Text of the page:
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10 security incident management best practices

Security incident management is a critical control by ISO 27001 standards (Clause A13), and has an equal, if not higher, level of importance in other standards and frameworks. incident management forms an integral part

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of an organization’s security policies and procedures relating to backup, continuity, disaster recovery (DR), risk management, and configuration management. At the national level, the Computer Emergency Response Team (CERT) responds to and manages security incidents, proactively issuing advisories and keeping a watch on the overall threat scenario.

To counter present day threat scenario, a utilitarian security incident management practice will not suffice and organizations must raise the bar on pre and post incident procedures to create a proactive incident response system. To achieve this state of maturity, the following security incident management processes must be included in the overall response system:

1.      Clearly defined roles and responsibilities for the incident response team, which will have functional (development, infrastructure) as well as business (sales, administration, legal, finance) managers.

2.      RACI chart that identifies the person who is Responsible, Accountable, Consulted or Informed for defined activities before and after an incident.

3.      Training program for all activities defined within the security incident management practice, including functional, operational and tactical skills. Periodic training using test scenarios and functional training must be provided regularly.

4.      Checklists and templates for operational maintenance response based on configuration items, including procedures for shutdown, startup, restoration, and others.

5.      Clearly define links/touch points/dependencies of the security incident management policy and procedures with other information security management system controls. For instance, RACI charts, management contact information, checklists, startup and shutdown procedures would be common to security incident management and DR. Other touch points would be risk management since the impact ‘high’ risks may be addressed through proactive mitigation measures in the security incident management processes.

6.      Evidence collection procedures to ensure it is ‘good’, forensically and legally sound, as part of first security incident management response. This is a specialized function, and an organization stands to lose a lot if the evidence is incorrect or insufficient. Acceptance in the court of law or appropriateness for analysis can be affected in case of a flawed evidence collection process.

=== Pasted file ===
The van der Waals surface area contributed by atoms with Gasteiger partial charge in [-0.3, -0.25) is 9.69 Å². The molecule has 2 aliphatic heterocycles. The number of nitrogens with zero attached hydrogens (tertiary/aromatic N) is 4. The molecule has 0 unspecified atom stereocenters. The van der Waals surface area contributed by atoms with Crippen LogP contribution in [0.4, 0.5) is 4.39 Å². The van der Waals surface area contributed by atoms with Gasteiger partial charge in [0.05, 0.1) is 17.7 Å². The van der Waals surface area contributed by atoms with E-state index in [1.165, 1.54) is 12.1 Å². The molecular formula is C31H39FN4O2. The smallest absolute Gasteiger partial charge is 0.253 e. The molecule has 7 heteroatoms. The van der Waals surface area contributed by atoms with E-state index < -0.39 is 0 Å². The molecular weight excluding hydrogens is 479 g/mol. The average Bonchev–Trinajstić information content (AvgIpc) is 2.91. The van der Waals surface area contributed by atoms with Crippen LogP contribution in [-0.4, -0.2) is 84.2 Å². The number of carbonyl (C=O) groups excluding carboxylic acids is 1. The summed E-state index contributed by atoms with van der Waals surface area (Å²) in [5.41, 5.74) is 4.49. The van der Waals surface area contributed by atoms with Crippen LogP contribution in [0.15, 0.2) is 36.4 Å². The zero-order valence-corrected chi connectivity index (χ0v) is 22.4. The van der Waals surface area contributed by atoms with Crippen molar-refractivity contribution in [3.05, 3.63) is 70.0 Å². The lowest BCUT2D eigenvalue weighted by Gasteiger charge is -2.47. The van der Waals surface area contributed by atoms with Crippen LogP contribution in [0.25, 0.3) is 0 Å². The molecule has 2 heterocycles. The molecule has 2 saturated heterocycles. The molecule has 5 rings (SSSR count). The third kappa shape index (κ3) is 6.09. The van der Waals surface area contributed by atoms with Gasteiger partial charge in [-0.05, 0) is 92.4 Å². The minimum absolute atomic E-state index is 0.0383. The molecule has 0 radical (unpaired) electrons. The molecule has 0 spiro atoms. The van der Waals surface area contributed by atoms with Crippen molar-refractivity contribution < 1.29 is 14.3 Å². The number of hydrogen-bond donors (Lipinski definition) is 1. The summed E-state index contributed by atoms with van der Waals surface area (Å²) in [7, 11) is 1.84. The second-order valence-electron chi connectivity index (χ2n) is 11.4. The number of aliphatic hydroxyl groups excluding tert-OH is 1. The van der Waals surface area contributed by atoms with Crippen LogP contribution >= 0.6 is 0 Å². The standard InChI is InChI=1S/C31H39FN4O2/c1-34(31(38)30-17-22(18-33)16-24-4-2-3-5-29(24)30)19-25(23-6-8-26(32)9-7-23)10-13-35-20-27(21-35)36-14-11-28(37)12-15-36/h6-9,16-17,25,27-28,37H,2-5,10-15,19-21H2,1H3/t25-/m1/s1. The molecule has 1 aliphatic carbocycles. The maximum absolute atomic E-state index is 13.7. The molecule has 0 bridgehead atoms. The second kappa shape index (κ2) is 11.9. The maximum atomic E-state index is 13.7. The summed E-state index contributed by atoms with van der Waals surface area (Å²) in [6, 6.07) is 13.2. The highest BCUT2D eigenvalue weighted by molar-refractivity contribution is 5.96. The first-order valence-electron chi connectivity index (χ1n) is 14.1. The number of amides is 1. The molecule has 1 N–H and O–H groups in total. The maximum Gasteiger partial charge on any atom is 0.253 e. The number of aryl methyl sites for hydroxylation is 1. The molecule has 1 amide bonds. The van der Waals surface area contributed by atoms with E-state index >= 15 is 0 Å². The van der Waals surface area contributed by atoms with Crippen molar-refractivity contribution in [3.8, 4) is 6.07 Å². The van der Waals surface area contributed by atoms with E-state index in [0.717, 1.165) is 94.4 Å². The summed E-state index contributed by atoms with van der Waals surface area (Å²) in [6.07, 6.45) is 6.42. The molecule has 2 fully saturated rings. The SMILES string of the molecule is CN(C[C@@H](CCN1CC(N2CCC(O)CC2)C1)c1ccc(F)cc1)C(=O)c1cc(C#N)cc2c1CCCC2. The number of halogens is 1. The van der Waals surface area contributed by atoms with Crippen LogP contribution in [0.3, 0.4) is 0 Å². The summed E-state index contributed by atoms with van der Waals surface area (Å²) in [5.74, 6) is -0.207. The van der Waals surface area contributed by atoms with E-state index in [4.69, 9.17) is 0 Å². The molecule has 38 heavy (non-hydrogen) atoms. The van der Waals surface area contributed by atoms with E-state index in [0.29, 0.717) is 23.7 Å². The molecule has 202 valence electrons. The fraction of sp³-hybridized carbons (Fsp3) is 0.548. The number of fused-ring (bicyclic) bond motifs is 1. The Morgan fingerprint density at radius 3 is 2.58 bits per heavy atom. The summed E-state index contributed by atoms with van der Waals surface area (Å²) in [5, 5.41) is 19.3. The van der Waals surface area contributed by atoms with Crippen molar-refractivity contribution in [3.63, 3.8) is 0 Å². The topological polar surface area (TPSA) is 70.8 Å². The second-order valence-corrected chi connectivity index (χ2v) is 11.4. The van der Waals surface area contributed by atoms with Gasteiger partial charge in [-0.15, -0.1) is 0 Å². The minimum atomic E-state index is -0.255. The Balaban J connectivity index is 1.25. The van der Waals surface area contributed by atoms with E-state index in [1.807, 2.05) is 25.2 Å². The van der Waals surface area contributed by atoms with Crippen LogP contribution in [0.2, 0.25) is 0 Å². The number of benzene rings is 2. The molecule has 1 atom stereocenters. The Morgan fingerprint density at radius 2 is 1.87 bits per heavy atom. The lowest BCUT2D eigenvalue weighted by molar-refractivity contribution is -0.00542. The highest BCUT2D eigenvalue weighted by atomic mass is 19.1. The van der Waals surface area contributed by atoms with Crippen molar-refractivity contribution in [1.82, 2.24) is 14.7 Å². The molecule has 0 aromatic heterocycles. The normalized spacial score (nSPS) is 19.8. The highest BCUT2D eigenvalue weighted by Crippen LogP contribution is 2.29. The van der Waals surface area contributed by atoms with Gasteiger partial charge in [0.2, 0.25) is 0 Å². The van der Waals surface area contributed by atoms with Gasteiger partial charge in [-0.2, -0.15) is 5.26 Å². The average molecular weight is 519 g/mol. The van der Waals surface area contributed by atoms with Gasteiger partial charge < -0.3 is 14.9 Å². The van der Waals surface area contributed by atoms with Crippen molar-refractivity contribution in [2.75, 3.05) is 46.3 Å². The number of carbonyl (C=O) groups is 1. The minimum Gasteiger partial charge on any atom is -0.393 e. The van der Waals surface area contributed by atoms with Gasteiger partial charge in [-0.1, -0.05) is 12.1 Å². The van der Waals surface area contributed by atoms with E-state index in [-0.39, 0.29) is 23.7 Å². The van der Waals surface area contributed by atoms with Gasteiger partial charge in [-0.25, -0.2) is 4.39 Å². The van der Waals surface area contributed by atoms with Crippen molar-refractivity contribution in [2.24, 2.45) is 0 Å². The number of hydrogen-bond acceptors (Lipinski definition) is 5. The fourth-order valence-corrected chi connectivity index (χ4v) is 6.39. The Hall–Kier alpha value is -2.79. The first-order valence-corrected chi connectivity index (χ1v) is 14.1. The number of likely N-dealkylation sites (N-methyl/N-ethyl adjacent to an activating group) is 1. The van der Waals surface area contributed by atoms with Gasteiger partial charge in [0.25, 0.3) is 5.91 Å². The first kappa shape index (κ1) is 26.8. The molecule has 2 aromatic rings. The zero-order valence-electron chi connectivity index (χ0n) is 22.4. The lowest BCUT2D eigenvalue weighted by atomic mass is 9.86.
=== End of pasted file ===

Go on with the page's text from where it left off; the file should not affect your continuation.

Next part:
7.      Functional and forensics techniques for quarantining and containment, real time observation, investigation, analysis, and reporting. This is an adjunct to the evidence collection process, and team members having the required skills should be deputed to carry out this responsibility.

8.      Awareness of responsibility for administration, legal, human resources, and finance teams. It is necessary for all functions in an organization to be sensitized to each other’s responsibilities and liabilities during an incident.

9.      Learning from the incident and updating vulnerability/risk repository and other such measures to ensure proactive controls. All business and functional managers must participate in the analysis and learning sessions and ensure that the security incident management processes and documentation are updated.

10.  Metrics and relevant reporting to management and other stakeholders should relate to functional and financial issues. For instance, a report can provide metrics for recovery happening earlier than the service level agreement, resulting in savings in cost and productivity.

Organizations can greatly reduce recovery costs with a strong security incident management process. This will ensure a high state of readiness, and incident avoidance will happen in a natural manner.

Considering that (nearly) all business operations, government functions, and utilities are dependent on computing resources, it is imperative for an organization to respond in the shortest possible time. Quick recovery means lower downtime costs and thereby, higher stakeholder and customer confidence.

About the author: Dinesh Bareja, CISA, CISM, ITIL, is an information security consultant specializing in strategic and customized IS solutions, MSS, SOCs, PCI, ISMS, ITSM and more. He is involved in training and conducts regular online mentoring sessions. Bareja also maintains thefaqproject.com for InfoSec certifications. You can connect with him at techtarget@opensecurityalliance.org 

This was first published in January 2011

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